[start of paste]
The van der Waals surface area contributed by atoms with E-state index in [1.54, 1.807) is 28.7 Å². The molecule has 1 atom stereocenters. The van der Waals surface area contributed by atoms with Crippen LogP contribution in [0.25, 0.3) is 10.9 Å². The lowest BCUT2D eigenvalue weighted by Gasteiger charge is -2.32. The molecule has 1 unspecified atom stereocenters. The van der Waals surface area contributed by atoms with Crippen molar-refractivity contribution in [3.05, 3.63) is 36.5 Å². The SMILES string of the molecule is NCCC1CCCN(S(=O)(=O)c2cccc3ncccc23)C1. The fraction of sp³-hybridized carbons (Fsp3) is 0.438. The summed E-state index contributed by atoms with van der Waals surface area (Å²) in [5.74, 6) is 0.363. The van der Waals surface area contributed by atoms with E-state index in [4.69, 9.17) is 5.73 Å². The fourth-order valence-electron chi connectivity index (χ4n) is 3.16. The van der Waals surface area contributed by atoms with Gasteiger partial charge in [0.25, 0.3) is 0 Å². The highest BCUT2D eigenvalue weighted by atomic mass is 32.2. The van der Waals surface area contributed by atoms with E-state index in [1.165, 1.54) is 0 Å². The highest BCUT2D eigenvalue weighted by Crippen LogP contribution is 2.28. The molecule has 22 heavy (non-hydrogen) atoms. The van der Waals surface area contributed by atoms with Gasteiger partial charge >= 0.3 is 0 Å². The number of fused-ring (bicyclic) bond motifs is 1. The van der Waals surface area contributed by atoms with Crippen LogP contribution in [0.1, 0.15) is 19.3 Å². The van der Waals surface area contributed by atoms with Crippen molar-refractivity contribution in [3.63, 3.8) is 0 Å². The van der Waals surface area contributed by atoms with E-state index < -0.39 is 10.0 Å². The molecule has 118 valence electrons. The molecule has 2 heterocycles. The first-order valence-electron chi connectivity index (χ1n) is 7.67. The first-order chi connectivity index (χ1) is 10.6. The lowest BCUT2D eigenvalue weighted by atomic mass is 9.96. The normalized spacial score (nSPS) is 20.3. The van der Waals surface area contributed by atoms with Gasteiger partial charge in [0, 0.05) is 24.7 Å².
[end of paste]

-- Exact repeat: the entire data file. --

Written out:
The van der Waals surface area contributed by atoms with E-state index in [1.54, 1.807) is 28.7 Å². The molecule has 1 atom stereocenters. The van der Waals surface area contributed by atoms with Crippen LogP contribution in [0.25, 0.3) is 10.9 Å². The lowest BCUT2D eigenvalue weighted by Gasteiger charge is -2.32. The molecule has 1 unspecified atom stereocenters. The van der Waals surface area contributed by atoms with Crippen molar-refractivity contribution in [3.05, 3.63) is 36.5 Å². The SMILES string of the molecule is NCCC1CCCN(S(=O)(=O)c2cccc3ncccc23)C1. The fraction of sp³-hybridized carbons (Fsp3) is 0.438. The summed E-state index contributed by atoms with van der Waals surface area (Å²) in [5.74, 6) is 0.363. The van der Waals surface area contributed by atoms with E-state index in [4.69, 9.17) is 5.73 Å². The fourth-order valence-electron chi connectivity index (χ4n) is 3.16. The van der Waals surface area contributed by atoms with Gasteiger partial charge in [0.25, 0.3) is 0 Å². The highest BCUT2D eigenvalue weighted by atomic mass is 32.2. The van der Waals surface area contributed by atoms with E-state index in [1.165, 1.54) is 0 Å². The highest BCUT2D eigenvalue weighted by Crippen LogP contribution is 2.28. The molecule has 22 heavy (non-hydrogen) atoms. The van der Waals surface area contributed by atoms with Gasteiger partial charge >= 0.3 is 0 Å². The number of fused-ring (bicyclic) bond motifs is 1. The van der Waals surface area contributed by atoms with Crippen LogP contribution in [0.1, 0.15) is 19.3 Å². The van der Waals surface area contributed by atoms with Crippen molar-refractivity contribution in [3.63, 3.8) is 0 Å². The van der Waals surface area contributed by atoms with E-state index < -0.39 is 10.0 Å². The molecule has 118 valence electrons. The molecule has 2 heterocycles. The first-order valence-electron chi connectivity index (χ1n) is 7.67. The first-order chi connectivity index (χ1) is 10.6. The lowest BCUT2D eigenvalue weighted by atomic mass is 9.96. The normalized spacial score (nSPS) is 20.3. The van der Waals surface area contributed by atoms with Gasteiger partial charge in [0, 0.05) is 24.7 Å².